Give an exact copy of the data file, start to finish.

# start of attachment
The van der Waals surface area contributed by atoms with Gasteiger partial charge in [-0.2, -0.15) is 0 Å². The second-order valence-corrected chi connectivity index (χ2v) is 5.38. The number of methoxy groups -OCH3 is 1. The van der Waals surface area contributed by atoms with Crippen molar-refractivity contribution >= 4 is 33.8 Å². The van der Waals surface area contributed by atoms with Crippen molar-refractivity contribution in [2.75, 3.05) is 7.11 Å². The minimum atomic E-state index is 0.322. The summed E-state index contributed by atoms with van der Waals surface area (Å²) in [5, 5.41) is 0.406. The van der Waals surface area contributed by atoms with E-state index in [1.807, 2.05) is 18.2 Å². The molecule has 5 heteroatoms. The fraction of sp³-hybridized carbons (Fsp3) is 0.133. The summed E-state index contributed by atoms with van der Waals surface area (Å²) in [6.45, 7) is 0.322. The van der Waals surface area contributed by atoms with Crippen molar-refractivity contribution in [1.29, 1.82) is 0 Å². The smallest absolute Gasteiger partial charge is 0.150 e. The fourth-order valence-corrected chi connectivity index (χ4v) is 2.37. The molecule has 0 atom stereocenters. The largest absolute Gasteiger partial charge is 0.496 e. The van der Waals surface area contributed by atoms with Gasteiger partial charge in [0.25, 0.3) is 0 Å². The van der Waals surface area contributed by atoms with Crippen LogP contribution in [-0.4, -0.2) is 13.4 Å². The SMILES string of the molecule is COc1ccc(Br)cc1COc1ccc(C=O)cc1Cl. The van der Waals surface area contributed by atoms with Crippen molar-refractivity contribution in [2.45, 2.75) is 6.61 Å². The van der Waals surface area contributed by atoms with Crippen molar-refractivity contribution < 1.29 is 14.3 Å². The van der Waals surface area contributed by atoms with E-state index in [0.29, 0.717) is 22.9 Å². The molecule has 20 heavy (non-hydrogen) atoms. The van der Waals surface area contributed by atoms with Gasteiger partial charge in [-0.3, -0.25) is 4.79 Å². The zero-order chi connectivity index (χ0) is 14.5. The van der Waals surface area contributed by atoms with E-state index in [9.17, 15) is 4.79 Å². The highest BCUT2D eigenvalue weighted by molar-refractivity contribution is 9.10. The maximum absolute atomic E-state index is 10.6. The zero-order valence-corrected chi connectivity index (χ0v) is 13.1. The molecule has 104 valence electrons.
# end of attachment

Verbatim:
The van der Waals surface area contributed by atoms with Gasteiger partial charge in [-0.2, -0.15) is 0 Å². The second-order valence-corrected chi connectivity index (χ2v) is 5.38. The number of methoxy groups -OCH3 is 1. The van der Waals surface area contributed by atoms with Crippen molar-refractivity contribution >= 4 is 33.8 Å². The van der Waals surface area contributed by atoms with Crippen molar-refractivity contribution in [2.75, 3.05) is 7.11 Å². The minimum atomic E-state index is 0.322. The summed E-state index contributed by atoms with van der Waals surface area (Å²) in [5, 5.41) is 0.406. The van der Waals surface area contributed by atoms with E-state index in [1.807, 2.05) is 18.2 Å². The molecule has 5 heteroatoms. The fraction of sp³-hybridized carbons (Fsp3) is 0.133. The summed E-state index contributed by atoms with van der Waals surface area (Å²) in [6.45, 7) is 0.322. The van der Waals surface area contributed by atoms with Crippen molar-refractivity contribution in [1.29, 1.82) is 0 Å². The smallest absolute Gasteiger partial charge is 0.150 e. The fourth-order valence-corrected chi connectivity index (χ4v) is 2.37. The molecule has 0 atom stereocenters. The largest absolute Gasteiger partial charge is 0.496 e. The van der Waals surface area contributed by atoms with Gasteiger partial charge in [0.25, 0.3) is 0 Å². The van der Waals surface area contributed by atoms with Crippen LogP contribution in [-0.4, -0.2) is 13.4 Å². The SMILES string of the molecule is COc1ccc(Br)cc1COc1ccc(C=O)cc1Cl. The van der Waals surface area contributed by atoms with Crippen molar-refractivity contribution in [2.45, 2.75) is 6.61 Å². The van der Waals surface area contributed by atoms with Crippen molar-refractivity contribution < 1.29 is 14.3 Å². The van der Waals surface area contributed by atoms with E-state index in [0.29, 0.717) is 22.9 Å². The molecule has 20 heavy (non-hydrogen) atoms. The van der Waals surface area contributed by atoms with Gasteiger partial charge in [-0.3, -0.25) is 4.79 Å². The zero-order chi connectivity index (χ0) is 14.5. The van der Waals surface area contributed by atoms with E-state index in [9.17, 15) is 4.79 Å². The highest BCUT2D eigenvalue weighted by molar-refractivity contribution is 9.10. The maximum absolute atomic E-state index is 10.6. The zero-order valence-corrected chi connectivity index (χ0v) is 13.1. The molecule has 104 valence electrons.